none
Pivot and spreading elements

    Question

  • Hi all -

    I'm studying PIVOT and am baffled by one aspect.  All the examples that I've seen online and in the books - the spreading columns are specific values instead of retrieved as a list of unique values contained in a column.  The IN phrase is 'shipperid IN ([1], [2], [3])' or orderyear IN ([2007], [2008]. [2009]).  It seems like it should be IN UNIQUE(shipperid) as the list or YEAR(orderyear).

    This just seems unreuseable and just not very database-y (yea I made that up).   Why can't the spreading values be calculated at execute time? 

    As always - thanks much.


    Saturday, September 14, 2013 10:08 PM

Answers

  • That's done because the query optimizer that builds the plan for query (you can think of this as the "compile" phase) wants to know the number of columns, names and datatypes of those columns at compile time.  It wants to be able to build a plan that will work no matter what data is in the rows.  What you want to do is have a query where the number and names of the columns depend on the data in the rows.  And that violates the above rule.

    The solution is to use dynamic sql and do a dynamic pivot.  (Google dynamic pivot for lots of examples).  You do that by building a sql command and then executing it.  For example

    Create table #Test(SalesID int,ProductID int,PartyFirstName varchar(50),Sales int);
    Insert #Test(SalesID, ProductID, PartyFirstName, Sales) Values
    (1, 1, 'George', 25),
    (2, 1, 'Martha', 17),
    (3, 1, 'John', 3),
    (4, 2, 'Thomas', 4),
    (5, 2, 'Aaron', 15),
    (6, 2, 'Martha', 8);
    
    go
    DECLARE @cols AS NVARCHAR(MAX)
    declare @query  AS NVARCHAR(MAX)
    
    select @cols = STUFF((SELECT ',' 
                            + QUOTENAME(PartyFirstName)  
                        from #Test
    					Group By PartyFirstName
    					Order By PartyFirstName
                FOR XML PATH(''), TYPE
                ).value('.', 'NVARCHAR(MAX)') 
            ,1,1,'')
    
    -- select @cols
    set @query = 'SELECT ProductID, ' + @cols + ' from 
                 (
                    select ProductID,PartyFirstName, Sales
                    from #Test
                ) x
                pivot 
                (
                   sum(Sales)
                   for PartyFirstName in (' + @cols + ')
                ) p '
    -- select @query
    execute(@query)
    
    go
    drop table #Test

    Building a command and then executing it with sp_executesql or the execute command is called dynamic sql.  Dynamic sql is a great tool that allows you to do many neat things.  But if this is the first time you have seen it, be sure to read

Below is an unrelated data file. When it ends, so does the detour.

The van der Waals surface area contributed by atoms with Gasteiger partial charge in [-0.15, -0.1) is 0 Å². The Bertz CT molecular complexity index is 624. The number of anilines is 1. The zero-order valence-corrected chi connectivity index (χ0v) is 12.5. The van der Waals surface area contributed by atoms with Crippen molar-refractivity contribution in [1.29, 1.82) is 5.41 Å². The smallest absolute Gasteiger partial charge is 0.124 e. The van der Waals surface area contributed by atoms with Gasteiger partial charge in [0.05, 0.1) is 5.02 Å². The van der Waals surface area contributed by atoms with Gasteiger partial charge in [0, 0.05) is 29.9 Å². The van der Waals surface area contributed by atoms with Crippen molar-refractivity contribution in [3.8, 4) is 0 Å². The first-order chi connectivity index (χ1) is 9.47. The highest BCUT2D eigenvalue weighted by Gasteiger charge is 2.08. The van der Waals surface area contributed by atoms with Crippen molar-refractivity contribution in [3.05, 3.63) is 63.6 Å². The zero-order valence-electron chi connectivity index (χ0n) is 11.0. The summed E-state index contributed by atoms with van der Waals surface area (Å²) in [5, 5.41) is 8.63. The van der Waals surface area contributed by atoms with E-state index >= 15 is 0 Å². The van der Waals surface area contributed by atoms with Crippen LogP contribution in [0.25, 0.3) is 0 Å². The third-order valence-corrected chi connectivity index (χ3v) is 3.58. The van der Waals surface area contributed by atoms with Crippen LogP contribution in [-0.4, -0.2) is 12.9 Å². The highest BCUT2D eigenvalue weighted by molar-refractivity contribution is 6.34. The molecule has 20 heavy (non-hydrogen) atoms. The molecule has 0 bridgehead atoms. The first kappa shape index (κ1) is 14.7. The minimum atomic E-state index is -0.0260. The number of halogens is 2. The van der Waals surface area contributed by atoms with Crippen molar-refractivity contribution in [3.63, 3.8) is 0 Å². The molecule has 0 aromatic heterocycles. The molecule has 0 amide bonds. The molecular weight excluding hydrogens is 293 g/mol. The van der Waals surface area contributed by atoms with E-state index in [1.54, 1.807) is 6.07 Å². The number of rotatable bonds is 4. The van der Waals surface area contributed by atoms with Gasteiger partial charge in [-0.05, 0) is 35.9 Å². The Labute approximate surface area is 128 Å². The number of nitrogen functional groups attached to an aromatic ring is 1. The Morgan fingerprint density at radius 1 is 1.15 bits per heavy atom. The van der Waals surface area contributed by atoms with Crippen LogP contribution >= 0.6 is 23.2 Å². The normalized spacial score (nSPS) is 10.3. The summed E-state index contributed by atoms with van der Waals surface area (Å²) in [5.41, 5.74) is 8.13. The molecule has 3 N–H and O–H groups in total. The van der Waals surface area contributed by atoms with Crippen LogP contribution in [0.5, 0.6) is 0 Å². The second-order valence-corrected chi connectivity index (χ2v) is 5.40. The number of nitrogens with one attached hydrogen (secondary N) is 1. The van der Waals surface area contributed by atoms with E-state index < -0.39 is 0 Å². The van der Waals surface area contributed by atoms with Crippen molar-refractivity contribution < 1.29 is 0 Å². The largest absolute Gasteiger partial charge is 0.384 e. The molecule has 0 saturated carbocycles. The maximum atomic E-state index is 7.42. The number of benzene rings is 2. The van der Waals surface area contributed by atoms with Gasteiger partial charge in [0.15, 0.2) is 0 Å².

http://www.sommarskog.se/dynamic_sql.html

    first, especially the comments about sql injection.  If you are not careful, it is easy to open security holes in your system if you use dynamic sql.

    Tom

    Sunday, September 15, 2013 2:41 AM

All replies

  • That's done because the query optimizer that builds the plan for query (you can think of this as the "compile" phase) wants to know the number of columns, names and datatypes of those columns at compile time.  It wants to be able to build a plan that will work no matter what data is in the rows.  What you want to do is have a query where the number and names of the columns depend on the data in the rows.  And that violates the above rule.

    The solution is to use dynamic sql and do a dynamic pivot.  (Google dynamic pivot for lots of examples).  You do that by building a sql command and then executing it.  For example

    Create table #Test(SalesID int,ProductID int,PartyFirstName varchar(50),Sales int);
    Insert #Test(SalesID, ProductID, PartyFirstName, Sales) Values
    (1, 1, 'George', 25),
    (2, 1, 'Martha', 17),
    (3, 1, 'John', 3),
    (4, 2, 'Thomas', 4),
    (5, 2, 'Aaron', 15),
    (6, 2, 'Martha', 8);
    
    go
    DECLARE @cols AS NVARCHAR(MAX)
    declare @query  AS NVARCHAR(MAX)
    
    select @cols = STUFF((SELECT ',' 
                            + QUOTENAME(PartyFirstName)  
                        from #Test
    					Group By PartyFirstName
    					Order By PartyFirstName
                FOR XML PATH(''), TYPE
                ).value('.', 'NVARCHAR(MAX)') 
            ,1,1,'')
    
    -- select @cols
    set @query = 'SELECT ProductID, ' + @cols + ' from 
                 (
                    select ProductID,PartyFirstName, Sales
                    from #Test
                ) x
                pivot 
                (
                   sum(Sales)
                   for PartyFirstName in (' + @cols + ')
                ) p '
    -- select @query
    execute(@query)
    
    go
    drop table #Test

    Building a command and then executing it with sp_executesql or the execute command is called dynamic sql.  Dynamic sql is a great tool that allows you to do many neat things.  But if this is the first time you have seen it, be sure to read

    http://www.sommarskog.se/dynamic_sql.html

    first, especially the comments about sql injection.  If you are not careful, it is easy to open security holes in your system if you use dynamic sql.

    Tom

    Sunday, September 15, 2013 2:41 AM
  • Thank you for all the info.  This helps a lot....

    Beth


    Beth

    Sunday, September 15, 2013 9:49 PM